August 10, 2011

Concern Trolling is good

A few days ago, I pointed out how the feds had delayed raiding the Postville, Iowa slaughterhouse for employing illegal immigrants from 2000 to 2008 because of a worry that the owners might be friends of Sen. Joe Lieberman. But, as I noted, that's hardly unique to Friends of Joe. The 1986 immigration compromise was effectively gutted by employers (typically in the food business, broadly defined) calling their favorite members of Congress about getting the feds to back off enforcing the law.

Now, here's a new Washington Post column making the same claim about some new Republican congressman. Obviously, Dana Milbank is engaged in concern-trolling the Tea Party, but, so what?
How Rep. Austin Scott betrayed his Tea Party roots 
By Dana Milbank, Published: August 10 
Rep. Austin Scott of Georgia, a Tea Party favorite and president of the House Republicans’ freshman class, got off to a slow start as a legislator but finally introduced his first bill last week.
His draftsmanship should please the people who chant “read the bill” at political rallies, because H.R. 2774 is only one sentence long. In its entirety: “Be it enacted by the Senate and House of Representatives of the United States of America in Congress assembled, That the Legal Services Corporation Act is repealed.” 
This one sentence says a great deal about Scott, because it is a transparent attempt by the young lawmaker to defend a company in his district that discriminates against U.S. citizens in favor of Mexican migrant workers. Scott introduced the bill abolishing Legal Services exactly three days after it became public that Legal Services had won a U.S. Equal Employment Opportunity Commission determination that Georgia’s Hamilton Growers “engages in a pattern or practice of regularly denying work hours and assigning less favorable assignments to U.S. workers, in favor of H2-A guestworkers.” Hamilton also “engages in a pattern or practice of discharging U.S. workers and replacing them with H-2A guestworkers,” the EEOC determined.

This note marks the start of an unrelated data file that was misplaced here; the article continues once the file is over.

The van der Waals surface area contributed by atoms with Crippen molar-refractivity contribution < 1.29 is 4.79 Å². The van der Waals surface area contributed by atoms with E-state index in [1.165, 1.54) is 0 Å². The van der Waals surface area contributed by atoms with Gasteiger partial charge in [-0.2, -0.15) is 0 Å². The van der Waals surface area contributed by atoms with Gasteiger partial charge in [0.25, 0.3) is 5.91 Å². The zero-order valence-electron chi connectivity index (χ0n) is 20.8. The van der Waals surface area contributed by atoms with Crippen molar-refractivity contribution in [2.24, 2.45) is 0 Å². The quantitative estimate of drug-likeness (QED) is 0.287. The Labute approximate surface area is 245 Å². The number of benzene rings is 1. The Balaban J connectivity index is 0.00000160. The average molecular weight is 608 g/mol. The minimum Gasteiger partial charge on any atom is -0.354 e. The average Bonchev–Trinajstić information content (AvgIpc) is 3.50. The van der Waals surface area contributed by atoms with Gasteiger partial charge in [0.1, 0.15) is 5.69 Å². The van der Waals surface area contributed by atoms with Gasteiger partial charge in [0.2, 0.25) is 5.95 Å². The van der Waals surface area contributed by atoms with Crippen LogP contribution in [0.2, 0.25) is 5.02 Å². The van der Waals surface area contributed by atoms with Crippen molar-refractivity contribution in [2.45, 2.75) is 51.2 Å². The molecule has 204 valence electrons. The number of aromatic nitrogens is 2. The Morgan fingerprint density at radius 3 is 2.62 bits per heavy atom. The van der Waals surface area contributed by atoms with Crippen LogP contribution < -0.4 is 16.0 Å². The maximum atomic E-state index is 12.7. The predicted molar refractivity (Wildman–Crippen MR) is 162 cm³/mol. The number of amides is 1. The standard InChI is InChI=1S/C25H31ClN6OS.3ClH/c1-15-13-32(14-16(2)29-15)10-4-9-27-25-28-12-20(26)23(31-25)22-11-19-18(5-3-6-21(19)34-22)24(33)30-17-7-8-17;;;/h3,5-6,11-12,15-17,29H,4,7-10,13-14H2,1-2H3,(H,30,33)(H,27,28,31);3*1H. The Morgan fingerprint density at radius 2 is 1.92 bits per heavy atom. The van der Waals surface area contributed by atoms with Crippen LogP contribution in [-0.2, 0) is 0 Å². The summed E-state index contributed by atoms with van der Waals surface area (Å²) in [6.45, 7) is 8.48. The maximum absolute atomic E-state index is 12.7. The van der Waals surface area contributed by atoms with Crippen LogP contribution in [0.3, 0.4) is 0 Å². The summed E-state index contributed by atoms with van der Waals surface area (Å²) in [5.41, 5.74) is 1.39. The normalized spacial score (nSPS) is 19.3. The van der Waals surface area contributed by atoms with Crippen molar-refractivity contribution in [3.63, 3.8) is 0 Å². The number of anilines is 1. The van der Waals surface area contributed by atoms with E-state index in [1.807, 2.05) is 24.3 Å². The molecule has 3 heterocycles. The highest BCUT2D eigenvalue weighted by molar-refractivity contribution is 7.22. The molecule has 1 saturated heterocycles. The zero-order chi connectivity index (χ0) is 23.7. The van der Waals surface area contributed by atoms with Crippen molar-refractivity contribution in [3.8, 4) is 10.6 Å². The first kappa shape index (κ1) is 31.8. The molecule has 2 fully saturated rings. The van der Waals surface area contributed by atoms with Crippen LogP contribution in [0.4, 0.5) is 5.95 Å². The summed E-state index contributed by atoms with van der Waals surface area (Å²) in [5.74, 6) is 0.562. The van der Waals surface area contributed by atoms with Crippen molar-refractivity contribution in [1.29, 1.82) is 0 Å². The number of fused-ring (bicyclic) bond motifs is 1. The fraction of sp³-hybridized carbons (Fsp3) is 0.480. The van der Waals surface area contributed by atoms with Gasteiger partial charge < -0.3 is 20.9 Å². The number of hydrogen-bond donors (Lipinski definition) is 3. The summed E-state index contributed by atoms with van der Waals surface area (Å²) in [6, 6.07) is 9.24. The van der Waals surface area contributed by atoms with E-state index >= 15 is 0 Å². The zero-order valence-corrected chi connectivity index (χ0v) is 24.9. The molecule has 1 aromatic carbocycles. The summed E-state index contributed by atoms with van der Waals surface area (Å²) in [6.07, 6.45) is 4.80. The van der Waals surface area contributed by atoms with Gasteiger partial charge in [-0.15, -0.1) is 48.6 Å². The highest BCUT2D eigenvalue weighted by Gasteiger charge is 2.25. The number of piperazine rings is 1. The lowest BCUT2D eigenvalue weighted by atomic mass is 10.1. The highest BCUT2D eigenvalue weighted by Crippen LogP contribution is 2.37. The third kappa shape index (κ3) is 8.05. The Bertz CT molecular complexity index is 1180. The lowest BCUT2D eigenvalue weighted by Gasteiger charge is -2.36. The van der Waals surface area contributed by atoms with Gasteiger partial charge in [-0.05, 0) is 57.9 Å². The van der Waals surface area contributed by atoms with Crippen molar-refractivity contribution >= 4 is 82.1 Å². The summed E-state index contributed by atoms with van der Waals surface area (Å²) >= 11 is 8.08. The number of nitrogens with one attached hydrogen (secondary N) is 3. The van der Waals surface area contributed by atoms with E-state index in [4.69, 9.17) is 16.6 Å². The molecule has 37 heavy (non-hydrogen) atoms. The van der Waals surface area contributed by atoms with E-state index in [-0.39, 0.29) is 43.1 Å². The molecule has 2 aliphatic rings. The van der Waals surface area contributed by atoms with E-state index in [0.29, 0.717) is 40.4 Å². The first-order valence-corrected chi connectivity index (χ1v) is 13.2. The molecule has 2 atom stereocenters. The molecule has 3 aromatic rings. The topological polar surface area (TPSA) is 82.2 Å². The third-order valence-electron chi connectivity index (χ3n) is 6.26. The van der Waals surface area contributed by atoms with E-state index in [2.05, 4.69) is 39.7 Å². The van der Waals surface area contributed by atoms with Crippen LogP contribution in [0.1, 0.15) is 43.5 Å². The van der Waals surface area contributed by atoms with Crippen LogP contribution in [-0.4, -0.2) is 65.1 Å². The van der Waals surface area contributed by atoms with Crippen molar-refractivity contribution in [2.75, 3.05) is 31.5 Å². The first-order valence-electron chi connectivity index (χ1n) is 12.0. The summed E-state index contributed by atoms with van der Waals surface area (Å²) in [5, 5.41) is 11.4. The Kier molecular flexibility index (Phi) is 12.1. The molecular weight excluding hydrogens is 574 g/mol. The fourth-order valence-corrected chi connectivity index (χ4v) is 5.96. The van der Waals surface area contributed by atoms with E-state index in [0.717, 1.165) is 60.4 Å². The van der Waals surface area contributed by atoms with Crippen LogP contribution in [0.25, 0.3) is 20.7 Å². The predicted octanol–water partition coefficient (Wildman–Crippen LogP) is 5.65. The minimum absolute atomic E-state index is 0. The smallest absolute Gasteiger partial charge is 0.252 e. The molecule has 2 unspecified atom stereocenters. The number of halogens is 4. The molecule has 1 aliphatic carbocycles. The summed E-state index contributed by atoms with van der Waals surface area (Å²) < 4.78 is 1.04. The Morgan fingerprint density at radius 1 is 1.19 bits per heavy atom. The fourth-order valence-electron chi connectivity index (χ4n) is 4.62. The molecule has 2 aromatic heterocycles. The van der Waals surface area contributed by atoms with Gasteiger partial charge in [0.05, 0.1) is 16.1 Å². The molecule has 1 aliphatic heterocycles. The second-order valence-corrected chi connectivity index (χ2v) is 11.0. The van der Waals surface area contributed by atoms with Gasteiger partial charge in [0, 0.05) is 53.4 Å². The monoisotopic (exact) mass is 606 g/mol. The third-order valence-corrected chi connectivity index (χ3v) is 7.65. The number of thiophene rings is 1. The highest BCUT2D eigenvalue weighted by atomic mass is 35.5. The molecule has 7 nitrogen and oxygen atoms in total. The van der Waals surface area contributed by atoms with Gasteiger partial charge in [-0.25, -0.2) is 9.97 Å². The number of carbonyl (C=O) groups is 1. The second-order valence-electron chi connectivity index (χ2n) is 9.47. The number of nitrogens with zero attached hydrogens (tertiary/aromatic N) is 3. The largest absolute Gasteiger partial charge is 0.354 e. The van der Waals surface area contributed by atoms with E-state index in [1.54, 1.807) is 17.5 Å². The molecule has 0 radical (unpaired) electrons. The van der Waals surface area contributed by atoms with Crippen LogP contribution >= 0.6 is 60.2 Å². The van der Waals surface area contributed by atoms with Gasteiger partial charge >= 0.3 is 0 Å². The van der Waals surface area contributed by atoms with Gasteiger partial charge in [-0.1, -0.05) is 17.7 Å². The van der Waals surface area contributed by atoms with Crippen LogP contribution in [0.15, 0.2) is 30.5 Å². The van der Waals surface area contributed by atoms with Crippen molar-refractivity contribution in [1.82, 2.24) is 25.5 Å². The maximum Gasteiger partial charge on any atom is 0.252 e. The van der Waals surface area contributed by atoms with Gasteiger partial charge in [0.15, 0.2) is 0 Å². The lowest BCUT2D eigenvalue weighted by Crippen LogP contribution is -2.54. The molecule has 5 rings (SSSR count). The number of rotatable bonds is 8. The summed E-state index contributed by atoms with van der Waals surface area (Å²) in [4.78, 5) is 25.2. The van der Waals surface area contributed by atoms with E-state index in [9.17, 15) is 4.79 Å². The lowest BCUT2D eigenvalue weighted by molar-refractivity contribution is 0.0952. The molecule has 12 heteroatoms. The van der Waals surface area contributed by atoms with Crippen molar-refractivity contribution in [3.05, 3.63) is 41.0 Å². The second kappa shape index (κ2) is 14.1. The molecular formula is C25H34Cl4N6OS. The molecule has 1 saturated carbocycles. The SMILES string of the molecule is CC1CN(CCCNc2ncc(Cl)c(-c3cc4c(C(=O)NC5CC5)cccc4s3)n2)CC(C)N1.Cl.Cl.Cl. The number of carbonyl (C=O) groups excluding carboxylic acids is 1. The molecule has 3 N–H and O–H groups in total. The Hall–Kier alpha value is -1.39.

In a broader sense, Scott’s bill gets at what has long troubled me about the Tea Party movement: It is fueled by populist anger, but it has been hijacked by plutocrats. Well-intentioned Tea Party foot soldiers demand that power be returned to the people, but then their clout is used to support tax cuts for millionaires. They rally for tougher immigration laws, but then their guy in Washington helps corporations to fire U.S. workers and hire foreign nationals. 
During his successful campaign to unseat moderate Democrat Jim Marshall, Scott ran a tough-on-immigration message. ... 
Legal Services took their case (one of three active cases it has against big growers in Scott’s district), and on July 29, it put out a news release announcing victory. (Settlement negotiations are underway.) 
On Aug. 1, Scott introduced his bill. 
If Scott were true to his Tea Party roots, he would have told the growers to get lost. He would have trumpeted the case as evidence that Americans are willing to do the dirty jobs that businesses claim only foreigners will do. As one of the American plaintiffs put it: “We worked hard at our jobs and really wanted the work, but Hamilton didn’t want Americans to work in their fields.” 

For some background on the H-2A program, here's Stand with Arizona. Growers in Georgia have been claiming that the state's new anti-illegal immigration law means we're all doomed to starvation.

Milbank's accusation against the Congressman sound perfectly plausible to me in a post hoc ergo propter hoc way, although in a half hour of dredging around the web, I can't find much of anything at all on this case, just an August 5, 2011 Atlanta Journal-Constitution article.